Israel Leading the World

We frequently see Israel taking steps just slightly ahead of the rest of the world. The tiny country pioneered much of the modern science underpinning counter-terrorism; has developed an enormous hi-tech sector; and, most recently, executed a nationwide rollout of the coronavirus vaccine well ahead of most, if not all, other states worldwide.

In this way, Israel is at times a kind of “laboratory” that indicates what might be coming next: the rest of the globe’s “peek into the future.” As a modern liberal democracy, with a diverse population and strong free speech laws, Israel is a model that can be examined and emulated by other nations, including the United States.

Incitement on social media, while affecting many countries, has had a disproportionately negative impact on Israel by directly causing injuries and deaths in the past few years alone. Israel’s discussions about holding social media companies accountable will almost certainly impact the American debate over Section 230, as well as similar ones in countries around the world.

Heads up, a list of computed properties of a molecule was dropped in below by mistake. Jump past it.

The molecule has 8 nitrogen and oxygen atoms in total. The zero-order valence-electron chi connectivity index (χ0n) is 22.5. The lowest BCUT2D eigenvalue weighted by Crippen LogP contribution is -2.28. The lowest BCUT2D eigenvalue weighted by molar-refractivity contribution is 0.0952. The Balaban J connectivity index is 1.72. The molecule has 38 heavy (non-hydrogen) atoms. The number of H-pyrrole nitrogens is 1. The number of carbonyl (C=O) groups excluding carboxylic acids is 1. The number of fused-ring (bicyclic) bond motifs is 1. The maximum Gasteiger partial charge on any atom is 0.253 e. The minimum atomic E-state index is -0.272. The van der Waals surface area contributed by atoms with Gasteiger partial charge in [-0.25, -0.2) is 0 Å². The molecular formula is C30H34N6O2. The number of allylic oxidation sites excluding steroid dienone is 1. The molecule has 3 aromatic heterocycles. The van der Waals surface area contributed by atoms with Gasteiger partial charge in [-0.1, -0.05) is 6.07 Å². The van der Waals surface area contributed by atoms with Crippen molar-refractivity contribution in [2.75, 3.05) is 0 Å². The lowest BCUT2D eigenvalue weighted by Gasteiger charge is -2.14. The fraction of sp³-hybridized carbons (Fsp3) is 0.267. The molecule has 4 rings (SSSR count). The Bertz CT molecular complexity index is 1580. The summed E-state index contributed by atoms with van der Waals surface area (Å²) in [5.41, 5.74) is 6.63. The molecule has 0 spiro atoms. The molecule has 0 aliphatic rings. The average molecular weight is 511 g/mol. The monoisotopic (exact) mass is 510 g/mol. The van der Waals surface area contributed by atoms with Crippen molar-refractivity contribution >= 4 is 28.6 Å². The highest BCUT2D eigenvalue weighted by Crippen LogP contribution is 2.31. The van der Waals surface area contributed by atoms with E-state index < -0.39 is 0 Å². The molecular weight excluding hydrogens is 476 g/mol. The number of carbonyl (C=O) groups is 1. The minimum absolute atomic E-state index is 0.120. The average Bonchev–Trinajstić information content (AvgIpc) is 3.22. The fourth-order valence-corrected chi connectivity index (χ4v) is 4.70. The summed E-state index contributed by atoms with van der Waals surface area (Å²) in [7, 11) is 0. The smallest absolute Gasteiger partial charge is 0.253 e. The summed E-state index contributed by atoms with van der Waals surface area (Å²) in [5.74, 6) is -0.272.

If Israel implements its legal changes correctly and manages to save lives without curbing free speech or business growth, then it may be looked upon as the standard-bearer for a safer, better world.

The author is the CEO of HonestReporting, a Jerusalem-based media watchdog with a focus on antisemitism and anti-Israel bias — where a version of this article first appeared.

Source of original article: Daniel Pomerantz / Opinion – Algemeiner.com (www.algemeiner.com).
The content of this article does not necessarily reflect the views or opinion of Global Diaspora News (www.GlobalDiasporaNews.com).

To submit your press release: (https://www.GlobalDiasporaNews.com/pr).

To advertise on Global Diaspora News: (www.GlobalDiasporaNews.com/ads).

Sign up to Global Diaspora News newsletter (https://www.GlobalDiasporaNews.com/newsletter/) to start receiving updates and opportunities directly in your email inbox for free.